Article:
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Hospitals in Monroe and surrounding counties cleared to resume elective surgeries

Apr 29, 2020

Rochester Regional Health and the University of Rochester Medical Center can resume elective surgeries after receiving clearance Wednesday from the state health department.

The state cleared hospitals in 35 counties, including Monroe and all of its adjacent counties, to begin scheduling those operations again, determining that they are “without significant risk of [a] COVID-19 surge in the near term.”

Hospitals across the state had been barred from performing elective surgeries -- some of their most lucrative procedures -- as they braced for a predicted surge in COVID-19 cases.

That surge never quite arrived locally -- at least so far, though local and state leaders said that’s contingent on continued aggressive distancing measures -- and local hospital systems started urging the state to allow them to restart elective procedures.

Previous guidance from the state had said that hospitals needed to be in a county with fewer than 10 new COVID-19 hospital admissions over the previous 10 days. Monroe County is large and dense enough that such a target would be out of reach for the foreseeable future, even though the local health care system had plenty of excess capacity, hospital officials said last week.

Dr. Robert Mayo, Rochester Regional Health's chief medical officer, speaks about the resumption of elective procedures during a virtual news conference with reporters on Wednesday.
Credit Max Schulte / WXXI News

This week, the state adjusted the rules, now focusing on overall trends in COVID-19 hospitalizations and bed capacity.

“That was a thoughtful and helpful change,” said Dr. Robert Mayo, the chief medical officer at Rochester Regional Health.

Now, hospitals in more than half of the state’s counties can begin rescheduling elective procedures.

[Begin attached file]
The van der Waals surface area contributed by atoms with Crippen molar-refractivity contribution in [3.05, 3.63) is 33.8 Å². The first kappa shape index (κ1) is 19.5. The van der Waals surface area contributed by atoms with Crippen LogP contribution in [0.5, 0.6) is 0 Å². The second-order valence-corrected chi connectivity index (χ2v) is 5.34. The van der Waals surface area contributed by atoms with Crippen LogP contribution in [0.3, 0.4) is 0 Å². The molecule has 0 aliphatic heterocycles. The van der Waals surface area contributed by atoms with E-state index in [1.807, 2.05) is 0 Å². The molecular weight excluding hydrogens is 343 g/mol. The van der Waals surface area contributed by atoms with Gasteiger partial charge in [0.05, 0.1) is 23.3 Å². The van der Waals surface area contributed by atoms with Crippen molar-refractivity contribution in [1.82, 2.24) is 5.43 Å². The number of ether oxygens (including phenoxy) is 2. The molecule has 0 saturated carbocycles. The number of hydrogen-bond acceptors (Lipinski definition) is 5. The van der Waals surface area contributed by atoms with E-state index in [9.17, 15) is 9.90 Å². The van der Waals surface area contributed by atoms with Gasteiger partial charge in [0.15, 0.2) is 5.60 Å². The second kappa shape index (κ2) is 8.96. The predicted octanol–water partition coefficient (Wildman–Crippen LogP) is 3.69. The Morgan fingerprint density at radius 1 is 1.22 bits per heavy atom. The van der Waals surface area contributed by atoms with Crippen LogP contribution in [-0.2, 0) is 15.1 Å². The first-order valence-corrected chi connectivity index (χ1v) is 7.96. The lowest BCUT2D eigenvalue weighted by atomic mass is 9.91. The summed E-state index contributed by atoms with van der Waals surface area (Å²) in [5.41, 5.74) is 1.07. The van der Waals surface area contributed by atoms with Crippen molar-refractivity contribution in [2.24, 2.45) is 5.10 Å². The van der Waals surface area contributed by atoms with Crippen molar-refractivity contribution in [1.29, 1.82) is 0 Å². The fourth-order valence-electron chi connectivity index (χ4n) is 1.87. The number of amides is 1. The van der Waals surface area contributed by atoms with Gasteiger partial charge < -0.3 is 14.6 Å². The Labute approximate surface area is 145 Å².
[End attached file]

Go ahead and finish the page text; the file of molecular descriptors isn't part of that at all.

The nearest counties that do not have approval for hospitals to resume those procedures are Erie and Seneca.

Erie County Executive Mark Poloncarz said the region did not have the downward trajectory in COVID-19 hospitalizations necessary to qualify for resumption.

Erie County has more than twice the number of confirmed coronavirus cases and COVID-19 deaths as Monroe.

In Seneca County, there are no hospitals, so the resumption of elective procedures is largely moot.

“The effect for the Seneca County residents would just be their ability to have needed elective surgery if indicated at a facility in one of the surrounding counties,” said the county’s public health director, Vickie Swinehart.

Rochester Regional Health and URMC serve a multicounty region of the state. All of their facilities are now cleared to resume elective outpatient procedures, their respective chief medical officers said.

Still, their operations are not back to normal.

Dr. Michael Apostolakos, the chief medical officer at the University of Rochester Medical Center, answers a reporter's question during a virtual news conference on Wednesday.
Credit Max Schulte / WXXI News

“We’re not fully open for business, but we’re open for safe business,” said URMC chief medical officer Dr. Michael Apostolakos.

“Obviously, we’re going to triage by the needs of the patient, so we’ll start with the most urgent procedures and move on from there,” he said.

Some dental procedures that require hospitalization are among those that can resume under the new guidance, said URMC spokesperson Karen Black.

Apostolakos and Mayo said it could take their hospital systems months to work through the backlog of patients whose procedures have been delayed.

In the meantime, they said hospitals will take precautions to prevent the spread of the virus among patients and staff.

Waiting rooms are being redesigned to keep patients further apart. Masks will be required inside the hospitals, and some patients will be tested for the coronavirus before undergoing an operation.

Hospital leaders credited the local community for changing their daily lives to help suppress the spread of the virus.

“It’s very noteworthy, the way the community has really come together and helped us flatten this curve,” Mayo said.